2008 Domaine des Lambrays Clos des Lambrays Grand Cru, Cote de Nuits, France
|Quantity Available||6 in stock|
6 in stock
DescriptionDomaine des Lambrays Clos des Lambrays Grand Cru, Cote de Nuits, France 2008
WINE SPECTATORFloral, smoke and spice aromas lead off, with fresh berry and mineral flavors adding depth and dimension. This is elegant, with class and breed, unfolding its layers right through the lengthy aftertaste. Best from 2014 through 2028. 100 cases imported.
WINE ADVOCATEThe 2008 Clos des Lambrays smells of resin, incense, sassafras, and myriad fresh red berries; comes to the palate with terrific brightness, lift, pungency, and verve; and finishes with vibrant spiciness, exuberant sheer juiciness, and admirable clarity. With abundant but fine tannins, I suspect it will justify at least a decade’s attention, during which perhaps mineral and carnal complexities will emerge that are for now at most merely hinted-at.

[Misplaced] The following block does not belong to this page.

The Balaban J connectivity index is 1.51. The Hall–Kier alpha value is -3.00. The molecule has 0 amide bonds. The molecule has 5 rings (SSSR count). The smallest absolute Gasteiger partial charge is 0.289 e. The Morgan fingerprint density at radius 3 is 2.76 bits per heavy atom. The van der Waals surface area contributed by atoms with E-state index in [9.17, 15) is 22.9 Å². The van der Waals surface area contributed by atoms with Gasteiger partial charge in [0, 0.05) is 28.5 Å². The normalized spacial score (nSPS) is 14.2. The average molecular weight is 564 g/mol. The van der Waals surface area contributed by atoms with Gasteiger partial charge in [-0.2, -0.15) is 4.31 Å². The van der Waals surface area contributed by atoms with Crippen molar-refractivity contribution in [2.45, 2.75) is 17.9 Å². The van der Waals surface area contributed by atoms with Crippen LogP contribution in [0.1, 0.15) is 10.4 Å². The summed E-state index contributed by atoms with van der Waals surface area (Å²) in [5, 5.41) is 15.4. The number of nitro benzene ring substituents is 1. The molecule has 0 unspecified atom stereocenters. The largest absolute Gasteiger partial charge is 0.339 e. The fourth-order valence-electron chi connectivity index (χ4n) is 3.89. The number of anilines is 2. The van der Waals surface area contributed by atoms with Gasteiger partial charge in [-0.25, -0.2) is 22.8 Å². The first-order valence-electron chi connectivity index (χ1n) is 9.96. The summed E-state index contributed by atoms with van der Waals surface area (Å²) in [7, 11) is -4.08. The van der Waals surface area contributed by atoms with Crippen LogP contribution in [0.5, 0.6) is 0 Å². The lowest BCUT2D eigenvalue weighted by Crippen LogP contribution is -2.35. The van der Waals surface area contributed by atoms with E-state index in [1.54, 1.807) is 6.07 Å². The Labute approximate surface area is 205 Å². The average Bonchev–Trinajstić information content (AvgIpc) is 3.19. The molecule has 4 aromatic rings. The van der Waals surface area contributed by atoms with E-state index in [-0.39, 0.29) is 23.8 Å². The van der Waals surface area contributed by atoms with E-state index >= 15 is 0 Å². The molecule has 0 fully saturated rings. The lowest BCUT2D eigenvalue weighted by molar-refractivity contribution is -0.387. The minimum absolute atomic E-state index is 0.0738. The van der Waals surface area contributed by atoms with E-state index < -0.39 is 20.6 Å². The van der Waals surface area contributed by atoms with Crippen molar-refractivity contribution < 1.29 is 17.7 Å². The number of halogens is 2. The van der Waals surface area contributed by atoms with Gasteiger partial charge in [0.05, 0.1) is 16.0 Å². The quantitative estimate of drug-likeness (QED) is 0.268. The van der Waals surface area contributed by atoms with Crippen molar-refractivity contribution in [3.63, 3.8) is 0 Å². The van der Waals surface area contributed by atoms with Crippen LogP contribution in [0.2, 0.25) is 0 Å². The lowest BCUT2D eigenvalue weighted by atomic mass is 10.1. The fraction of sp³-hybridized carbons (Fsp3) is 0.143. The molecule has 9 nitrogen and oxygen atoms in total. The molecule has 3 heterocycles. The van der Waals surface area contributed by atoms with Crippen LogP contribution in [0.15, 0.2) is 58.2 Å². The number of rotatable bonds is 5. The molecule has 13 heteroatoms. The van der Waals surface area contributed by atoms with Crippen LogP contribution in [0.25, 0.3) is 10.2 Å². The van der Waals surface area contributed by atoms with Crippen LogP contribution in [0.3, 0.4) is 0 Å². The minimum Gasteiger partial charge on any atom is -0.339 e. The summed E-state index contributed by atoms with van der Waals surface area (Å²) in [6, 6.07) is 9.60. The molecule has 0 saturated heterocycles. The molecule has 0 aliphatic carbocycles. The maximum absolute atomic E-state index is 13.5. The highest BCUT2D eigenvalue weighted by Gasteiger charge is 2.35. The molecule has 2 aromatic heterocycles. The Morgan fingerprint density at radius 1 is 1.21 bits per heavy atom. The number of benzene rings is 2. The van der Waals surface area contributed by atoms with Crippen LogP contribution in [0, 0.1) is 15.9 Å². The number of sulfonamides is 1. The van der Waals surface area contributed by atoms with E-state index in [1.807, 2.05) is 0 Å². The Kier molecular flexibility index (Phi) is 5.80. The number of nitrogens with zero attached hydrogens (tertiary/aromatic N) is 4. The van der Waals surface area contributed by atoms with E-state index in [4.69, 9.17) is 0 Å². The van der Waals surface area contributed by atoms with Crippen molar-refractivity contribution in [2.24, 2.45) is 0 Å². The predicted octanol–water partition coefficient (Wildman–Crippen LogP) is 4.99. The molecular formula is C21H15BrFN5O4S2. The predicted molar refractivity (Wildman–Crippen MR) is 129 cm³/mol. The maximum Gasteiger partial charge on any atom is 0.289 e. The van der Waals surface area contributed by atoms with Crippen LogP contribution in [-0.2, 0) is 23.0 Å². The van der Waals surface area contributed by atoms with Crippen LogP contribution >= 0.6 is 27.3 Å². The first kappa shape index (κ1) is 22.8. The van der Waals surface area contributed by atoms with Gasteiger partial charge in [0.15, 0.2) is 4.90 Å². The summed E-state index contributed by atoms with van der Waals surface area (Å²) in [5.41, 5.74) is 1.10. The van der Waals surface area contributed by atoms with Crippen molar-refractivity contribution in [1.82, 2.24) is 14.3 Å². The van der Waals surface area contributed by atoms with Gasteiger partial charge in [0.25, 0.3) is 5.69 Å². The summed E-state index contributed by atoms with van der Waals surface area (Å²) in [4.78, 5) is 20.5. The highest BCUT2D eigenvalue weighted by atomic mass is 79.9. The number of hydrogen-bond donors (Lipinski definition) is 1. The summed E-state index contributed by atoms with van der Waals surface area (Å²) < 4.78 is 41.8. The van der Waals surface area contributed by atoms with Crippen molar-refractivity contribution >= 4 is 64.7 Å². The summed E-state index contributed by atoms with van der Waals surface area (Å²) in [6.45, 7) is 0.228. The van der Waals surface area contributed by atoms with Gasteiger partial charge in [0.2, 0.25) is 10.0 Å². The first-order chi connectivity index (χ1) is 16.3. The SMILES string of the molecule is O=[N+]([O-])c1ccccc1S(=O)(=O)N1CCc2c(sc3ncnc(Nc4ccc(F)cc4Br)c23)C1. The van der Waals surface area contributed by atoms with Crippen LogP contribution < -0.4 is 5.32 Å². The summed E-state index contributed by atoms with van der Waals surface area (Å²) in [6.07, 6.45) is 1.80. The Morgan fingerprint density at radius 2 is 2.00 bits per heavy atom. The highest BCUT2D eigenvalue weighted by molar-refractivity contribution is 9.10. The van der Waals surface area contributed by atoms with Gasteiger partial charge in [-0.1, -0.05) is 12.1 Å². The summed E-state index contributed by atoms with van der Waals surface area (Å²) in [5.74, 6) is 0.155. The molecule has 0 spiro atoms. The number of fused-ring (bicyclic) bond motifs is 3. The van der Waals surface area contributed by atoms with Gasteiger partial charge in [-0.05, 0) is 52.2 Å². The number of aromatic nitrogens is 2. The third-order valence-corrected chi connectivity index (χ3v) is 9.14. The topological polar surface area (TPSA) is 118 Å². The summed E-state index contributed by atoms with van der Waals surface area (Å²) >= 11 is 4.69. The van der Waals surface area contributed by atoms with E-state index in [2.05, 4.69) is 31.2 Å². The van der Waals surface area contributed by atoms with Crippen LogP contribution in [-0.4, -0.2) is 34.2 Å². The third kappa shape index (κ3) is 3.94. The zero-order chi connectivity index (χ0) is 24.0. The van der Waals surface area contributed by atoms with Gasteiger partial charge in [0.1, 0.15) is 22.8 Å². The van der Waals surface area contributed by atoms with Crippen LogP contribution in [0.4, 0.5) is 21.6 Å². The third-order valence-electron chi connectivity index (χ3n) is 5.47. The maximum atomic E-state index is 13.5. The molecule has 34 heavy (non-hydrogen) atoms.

VINOUSMedium red. Almost a confectionery sweetness to the aromas of black cherry, cassis and dried flowers. Fat, sweet, lush and fine-grained; this really fills the mouth with perfume. The berry, pepper and mineral flavors are complicated by a saline, earthy nuance. Finishes with superb breadth of fine tannins and excellent persistence. When I asked Brouin what would happen to the peppery acidity of 2008 with aging, he opened a bottle of the 1998 Clos des Lambrays, which showed a tannic edge but maintained a silky texture with mellow spice, truffle and molasses notes and plenty of energy for further aging. I would not have described this wine as peppery, and Brouin added that the 2008 began life with more fruit than the earlier vintage.
BURGHOUNDThe deeply pitched nose evidences obvious earth and floral influences on the mostly ripe red pinot fruit aromas that complement the rich, pure and detailed medium weight flavors that culminate in a dusty and mouth coating finish where the supporting tannins display a clear stem influence. This is an excellent wine though it may not be to everyone's taste due to the obvious stem character.